- By Tom Shanahan, San Diego Hall of Champions
Ernie Ladd likes to say the Chargers defensive line in the American Football League’s fledgling day of the early 1960s was the “The Original Fearsome Foursome.” Yes, the Los Angeles Rams of the established National Football League gained more recognition for the moniker that they took as their own in the late 1960s, but the Rams didn’t have anyone the size of Ladd. No one in football did.
Ernie “Giant Cat” Ladd was the original “Giant Cat,” too. He was a “giant” for standing 6-foot-9 and weighing anywhere between his listed weight of 295 to 320 pounds. He was a “cat” for his remarkable agility for a man his size.
Ladd, a Chargers defensive tackle from 1961-65, is inducted tonight into the Breitbard Hall of Fame as one of the city of San Diego’s largest sports figures, literally and figuratively.
Those were the days when the Chargers were annual participants in the AFL Championship game and called Balboa Stadium their home. The Chargers of pro football’s pre-Super Bowl era – before the AFL and NFL ended their battles for talent and merged into today’s sporting goliath — won the 1963 AFL title. They believed they were better than the 1963 NFL champion Chicago Bears.
“I played with some great football players in those days,” said Ladd, now 66, from his home in Louisiana. “Lance Alworth, Earl Faison, Keith Lincoln, Paul Lowe, Ron Mix, John Hadl … they were great players and great individuals. We were like a family. We were one of the first integrated teams, with black players and white players as roommates.”
Ladd came to the Chargers as a rookie in 1961 from Grambling, a historically black college in Louisiana that produced so many NFL legends before segregation in the south ended and Alabama and other southern college football powers began recruiting African-American athletes.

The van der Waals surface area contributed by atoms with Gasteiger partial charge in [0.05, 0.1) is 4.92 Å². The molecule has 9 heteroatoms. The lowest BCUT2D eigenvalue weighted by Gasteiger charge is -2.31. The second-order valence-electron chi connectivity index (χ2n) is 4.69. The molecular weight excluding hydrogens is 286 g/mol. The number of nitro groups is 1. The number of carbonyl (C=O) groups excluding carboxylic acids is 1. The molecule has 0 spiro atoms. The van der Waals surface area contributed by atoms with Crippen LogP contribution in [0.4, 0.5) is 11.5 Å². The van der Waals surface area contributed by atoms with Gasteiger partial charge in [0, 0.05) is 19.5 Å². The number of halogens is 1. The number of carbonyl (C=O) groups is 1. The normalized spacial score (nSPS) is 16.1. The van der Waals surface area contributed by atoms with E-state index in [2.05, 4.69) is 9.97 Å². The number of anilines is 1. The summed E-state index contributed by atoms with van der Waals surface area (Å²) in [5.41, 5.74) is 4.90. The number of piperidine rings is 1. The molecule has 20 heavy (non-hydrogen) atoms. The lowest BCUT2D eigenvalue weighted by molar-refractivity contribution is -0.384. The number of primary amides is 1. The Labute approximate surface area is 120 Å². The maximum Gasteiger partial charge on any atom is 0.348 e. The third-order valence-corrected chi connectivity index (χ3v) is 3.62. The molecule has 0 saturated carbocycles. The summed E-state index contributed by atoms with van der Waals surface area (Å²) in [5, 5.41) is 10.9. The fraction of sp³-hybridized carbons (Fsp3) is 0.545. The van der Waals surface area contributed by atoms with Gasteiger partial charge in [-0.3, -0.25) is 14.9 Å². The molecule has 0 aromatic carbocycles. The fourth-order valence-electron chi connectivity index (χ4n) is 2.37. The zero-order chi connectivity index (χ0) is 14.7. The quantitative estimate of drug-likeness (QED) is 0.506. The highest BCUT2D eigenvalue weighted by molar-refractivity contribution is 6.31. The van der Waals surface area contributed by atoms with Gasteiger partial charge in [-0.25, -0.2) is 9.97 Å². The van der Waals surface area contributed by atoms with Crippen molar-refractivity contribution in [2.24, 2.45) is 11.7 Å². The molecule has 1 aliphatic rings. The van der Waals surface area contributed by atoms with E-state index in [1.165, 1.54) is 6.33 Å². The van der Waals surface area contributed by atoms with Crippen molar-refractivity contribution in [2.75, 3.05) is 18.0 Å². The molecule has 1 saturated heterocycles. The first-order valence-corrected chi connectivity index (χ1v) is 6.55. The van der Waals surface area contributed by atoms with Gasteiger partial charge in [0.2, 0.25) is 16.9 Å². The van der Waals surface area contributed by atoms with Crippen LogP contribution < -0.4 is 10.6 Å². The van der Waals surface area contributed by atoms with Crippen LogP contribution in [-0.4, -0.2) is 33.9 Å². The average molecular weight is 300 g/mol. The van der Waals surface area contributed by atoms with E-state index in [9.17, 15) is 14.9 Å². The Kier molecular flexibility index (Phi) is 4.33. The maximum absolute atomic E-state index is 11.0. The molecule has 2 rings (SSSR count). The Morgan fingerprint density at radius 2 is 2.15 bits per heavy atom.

The Fearsome Foursome of the Chargers in 1961 was Ladd and Bill Hudson as the defensive tackles and Earl Faison and Ron Neary as the defensive ends. The NFL didn’t record sacks as an official statistic until 1982, and in those days teams didn’t generally list even routine individual defensive statistics such as tackles or interceptions.
But San Diego sports historian Rick Smith went through the old play-by-play statistics books during the time he was serving the Chargers as their public relations director from 1977-87. His research revealed that in the 1961 season the Chargers had 44 tackles for a loss and the foursome’s fierce pass rush forced 42 interceptions. The interception total still ranks as an NFL season record for a team.
Ladd and the Chargers’ Fearsome Foursome gave the AFL an identity while competing in the shadow of the NFL. In those days, the Chargers would stay three weeks at a resort in Bear Mountain, New York, when they traveled east to play games against the Buffalo Bills, the New York Titans (now the Jets) and the Boston Patriots (now New England).
“The Chargers were a glamorous team, and Ladd gained a lot of attention for his size,” Smith said. “The NFL was way ahead of the AFL in those days, but the Chargers got a lot of exposure for the AFL from the New York media when they back in New York for three weeks.”
Ladd would still be a big man if he played in today’s NFL. But comparing his height and weight alongside today’s generation of football players doesn’t do justice at portraying just how large of a man Ladd was for his time.
There are men in today’s NFL the size of Baltimore Ravens offensive tackle Jonathan Ogden (6-9, 345) and St. Louis Rams offensive tackle Orlando Pace (6-7, 320). They are big men, but they are only a couple inches taller and 20 to 40 pounds heavier than other large men of their era, and it’s no longer rare for an NFL teams have a man of that size. But Ladd stood six to seven inches taller and weighed 50 to 60 pounds more than men trying to block him, and he was as quick or quicker.
Ladd, whose contract battles prematurely ended his days with the Chargers, still follows the Bolts closely and looks back on his days in San Diego as some of his best years.
“San Diego is a great city, and the fans in are beautiful people,” Ladd said. “I loved my time in San Diego, and wish I never had to leave. We were a close team, and we would have kept winning the rest of the 1960s if they team had stayed together. It’s a great honor for me to be going into the Breitbard Hall of Fame in San Diego.”